Mon, Dec 13, 2010 - Page 10 News List

EADS backs the Airbus sales chief in insider probe

Reuters, PARIS

Airbus sales chief John Leahy attends a press conference at the Singapore Airshow on Feb. 3.

PHOTO: AFP

Airbus parent EADS threw its backing behind Airbus sales chief John Leahy and other current or former executives caught up in a long-running insider trading investigation, saying it was sure they would be cleared.

Leahy and six others have been placed under formal investigation as French judges probe allegations that they knew about worsening delays to the A380 superjumbo when they sold shares in 2006.

An announcement in June that year of serious problems on the world’s largest airliner caused EADS shares to dive 26 percent.

Leahy, who has denied any wrongdoing, was cleared along with other executives and shareholders in a separate investigation into the case by France’s AMF stock market watchdog a year ago.

“The present and past executives concerned have already proven their innocence once before the AMF Sanctions Commission. EADS is convinced that they will be proven innocent once again,” the company said in an e-mailed statement on Saturday.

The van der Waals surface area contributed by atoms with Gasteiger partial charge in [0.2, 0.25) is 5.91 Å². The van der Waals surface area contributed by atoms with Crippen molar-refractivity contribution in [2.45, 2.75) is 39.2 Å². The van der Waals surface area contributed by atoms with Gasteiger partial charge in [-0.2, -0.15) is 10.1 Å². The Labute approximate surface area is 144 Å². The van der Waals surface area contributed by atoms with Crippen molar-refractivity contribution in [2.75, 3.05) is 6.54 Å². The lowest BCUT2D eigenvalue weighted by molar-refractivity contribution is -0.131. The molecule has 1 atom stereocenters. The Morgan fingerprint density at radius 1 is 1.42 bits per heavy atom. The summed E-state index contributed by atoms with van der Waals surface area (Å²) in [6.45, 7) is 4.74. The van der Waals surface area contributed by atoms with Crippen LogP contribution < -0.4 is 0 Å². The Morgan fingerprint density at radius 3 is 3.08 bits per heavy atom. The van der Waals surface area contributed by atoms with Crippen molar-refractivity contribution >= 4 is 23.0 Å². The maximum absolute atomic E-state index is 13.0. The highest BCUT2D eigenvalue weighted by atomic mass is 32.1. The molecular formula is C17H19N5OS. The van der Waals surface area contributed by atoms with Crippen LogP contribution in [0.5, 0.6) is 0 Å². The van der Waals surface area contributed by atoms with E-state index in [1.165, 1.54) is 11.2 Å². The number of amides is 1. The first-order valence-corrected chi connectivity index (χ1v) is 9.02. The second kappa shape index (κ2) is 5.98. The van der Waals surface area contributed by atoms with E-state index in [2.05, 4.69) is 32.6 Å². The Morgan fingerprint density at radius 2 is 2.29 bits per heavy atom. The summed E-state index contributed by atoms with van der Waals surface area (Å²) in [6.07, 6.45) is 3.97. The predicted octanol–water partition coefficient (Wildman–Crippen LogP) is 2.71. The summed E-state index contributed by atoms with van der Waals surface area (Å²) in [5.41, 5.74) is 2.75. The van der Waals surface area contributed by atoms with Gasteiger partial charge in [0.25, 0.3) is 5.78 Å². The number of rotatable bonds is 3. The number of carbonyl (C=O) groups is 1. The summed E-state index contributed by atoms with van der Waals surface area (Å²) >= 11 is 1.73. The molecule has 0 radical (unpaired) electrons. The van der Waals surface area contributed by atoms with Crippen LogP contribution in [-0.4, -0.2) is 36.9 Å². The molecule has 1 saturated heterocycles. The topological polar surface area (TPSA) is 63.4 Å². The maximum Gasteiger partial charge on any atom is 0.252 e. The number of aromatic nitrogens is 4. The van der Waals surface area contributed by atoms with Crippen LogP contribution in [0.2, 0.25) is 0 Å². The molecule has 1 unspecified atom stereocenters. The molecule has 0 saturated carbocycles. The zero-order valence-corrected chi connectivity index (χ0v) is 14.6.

Being placed under formal investigation in France is a step short of formal charges, but may lead to trial.

Leahy is the most high--profile serving executive facing investigation after judges cleared people who had sold shares in an earlier stock option window, including Airbus chief executive Tom Enders, or those who were not linked directly to Airbus at the time, such as CEO-in-waiting Fabrice Bregier.

Sources close to the aerospace company said they were confident that Leahy and others would be cleared because they had emerged unscathed through the parallel AMF process, in which it would have been easier to make the accusations stick.

In private, however, sources close to the company were dismayed that the process could drag on for years, leaving uncertainty over one of its most recognized executives, responsible for about US$30 billion of annual revenues.

Insider trading is punishable in France by two years in prison and a fine worth up to 10 times the amount gained from the transactions. French court cases often drag on for years.

No restrictions were placed on Leahy under the terms of the investigation, the person familiar with the case said.

This story has been viewed 1226 times.
TOP top